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leader of India's non-violent struggle for independence
Mohandas Karamchand Gandhi [mO han' dus kuh' rahm chund gahn' dE] was born into the merchant caste in Porbandar, India, on October 2, 1869. He was married at the age of thirteen to a girl chosen by his parents; the couple remained married until her death in 1944, and had four children before he took a vow of abstinence in the late 1910's.
As a young man Mohandas had aspirations of becoming a doctor, but his family felt that medicine was beneath his class and he studied law instead. He received his law degree in England in 1889, and returned to India in 1891.
In 1893, Gandhi was hired to do legal work for a Moslem firm in South Africa. Almost immediately upon his arrival in the British colony, he was subjected to abuse and discrimination for being an Indian. Although his assignment was only scheduled to last a year, Gandhi ended up spending 21 years working for Indian rights in South Africa. It was in South Africa that Gandhi began his campaign of civil disobedience (satyagraha) that was to become his trademark. In 1907, he called upon all Indians in South Africa to defy a law requiring them to be registered and fingerprinted. He was imprisoned for his actions, but was released after two months when he agreed to voluntary registration. But Gandhi was also willing to work for the British when he felt justice was on their side, and was decorated for his work in the Boer War (18992-1902) and the Zulu Rebellion (1906). In 1914, the South African government promised to end discrimination against Indians.
By the time Gandhi returned to India in 1915, he had become internationally known for his peaceful protests against injustice. He had by then adopted his characteristic simple garb and vegetarian diet, and had been given the title Mahatma ("great soul"). Within five years after his return to India, Gandhi had become the leader of the Indian Nationalist Movement.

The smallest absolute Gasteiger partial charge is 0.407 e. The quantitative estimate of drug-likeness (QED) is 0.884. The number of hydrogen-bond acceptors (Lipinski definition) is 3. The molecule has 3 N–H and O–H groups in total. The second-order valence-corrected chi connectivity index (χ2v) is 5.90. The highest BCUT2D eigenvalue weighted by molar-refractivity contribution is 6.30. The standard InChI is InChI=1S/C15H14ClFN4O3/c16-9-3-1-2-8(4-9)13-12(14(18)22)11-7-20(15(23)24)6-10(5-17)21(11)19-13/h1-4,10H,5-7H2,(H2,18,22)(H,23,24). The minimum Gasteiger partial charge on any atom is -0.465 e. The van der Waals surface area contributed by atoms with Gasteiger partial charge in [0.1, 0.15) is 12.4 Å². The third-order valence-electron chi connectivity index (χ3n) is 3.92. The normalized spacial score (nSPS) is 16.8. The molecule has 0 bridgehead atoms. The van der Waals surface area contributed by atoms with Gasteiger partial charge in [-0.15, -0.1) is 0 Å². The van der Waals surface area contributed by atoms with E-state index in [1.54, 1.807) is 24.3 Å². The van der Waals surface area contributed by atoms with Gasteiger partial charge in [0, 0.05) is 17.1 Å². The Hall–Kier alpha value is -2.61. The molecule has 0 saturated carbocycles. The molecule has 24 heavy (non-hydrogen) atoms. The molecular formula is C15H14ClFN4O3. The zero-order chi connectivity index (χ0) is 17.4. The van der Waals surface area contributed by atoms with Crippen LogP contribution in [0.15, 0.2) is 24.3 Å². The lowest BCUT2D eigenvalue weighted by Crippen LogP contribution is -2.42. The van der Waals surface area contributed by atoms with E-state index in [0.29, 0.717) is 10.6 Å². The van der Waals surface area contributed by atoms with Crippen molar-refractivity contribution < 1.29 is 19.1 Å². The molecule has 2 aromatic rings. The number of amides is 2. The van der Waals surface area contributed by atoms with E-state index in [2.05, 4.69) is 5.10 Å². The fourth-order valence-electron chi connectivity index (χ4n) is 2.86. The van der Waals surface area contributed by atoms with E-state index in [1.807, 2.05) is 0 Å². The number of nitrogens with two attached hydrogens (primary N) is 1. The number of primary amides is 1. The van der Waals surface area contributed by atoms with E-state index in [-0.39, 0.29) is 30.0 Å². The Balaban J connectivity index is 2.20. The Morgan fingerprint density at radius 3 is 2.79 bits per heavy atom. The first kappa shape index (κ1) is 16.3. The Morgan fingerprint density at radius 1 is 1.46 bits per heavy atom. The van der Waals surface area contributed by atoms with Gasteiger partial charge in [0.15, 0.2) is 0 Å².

Gandhi actively supported the British during World War I in the hopes that Indian cooperation would lead to independence, but his hopes proved unfounded. In 1919, the British government introduced the Rowlatt Acts which, among other things, made it illegal to organize any opposition to the government. Gandhi led a campaign that succeeded in preventing passage of one of the bills, but called off the campaign when riots broke out. He then undertook one of what would be many fasts in order to impress his "followers" with the need for nonviolent protests against the British. His call for peaceful protests was again seriously challenged in April 1919, after a British general ordered his men to fire on an unarmed crowd in Amritsar. Rather than call for revenge, however, Gandhi became even more determined to develop nonviolence into a workable strategy.
About 1920, Gandhi began his program of hand-spinning wool into yarn and weaving the yarn into cloth. He had three principal reasons for doing this: (1) to aid economic freedom by making India self-sufficient in cloth; (2) to promote social freedom through the dignity of labor; and, (3) to advance political freedom by challenging the British textile industry and preparing Indians for self-government. He also began espousing his desires for a united and independent India, a revival of cottage industries, and the abolition of untouchability. Over a period of about ten years he built the Indian National Congress into a major political and social force in India, and used that force to bring increasing international pressure upon Great Britain to grant independence to India.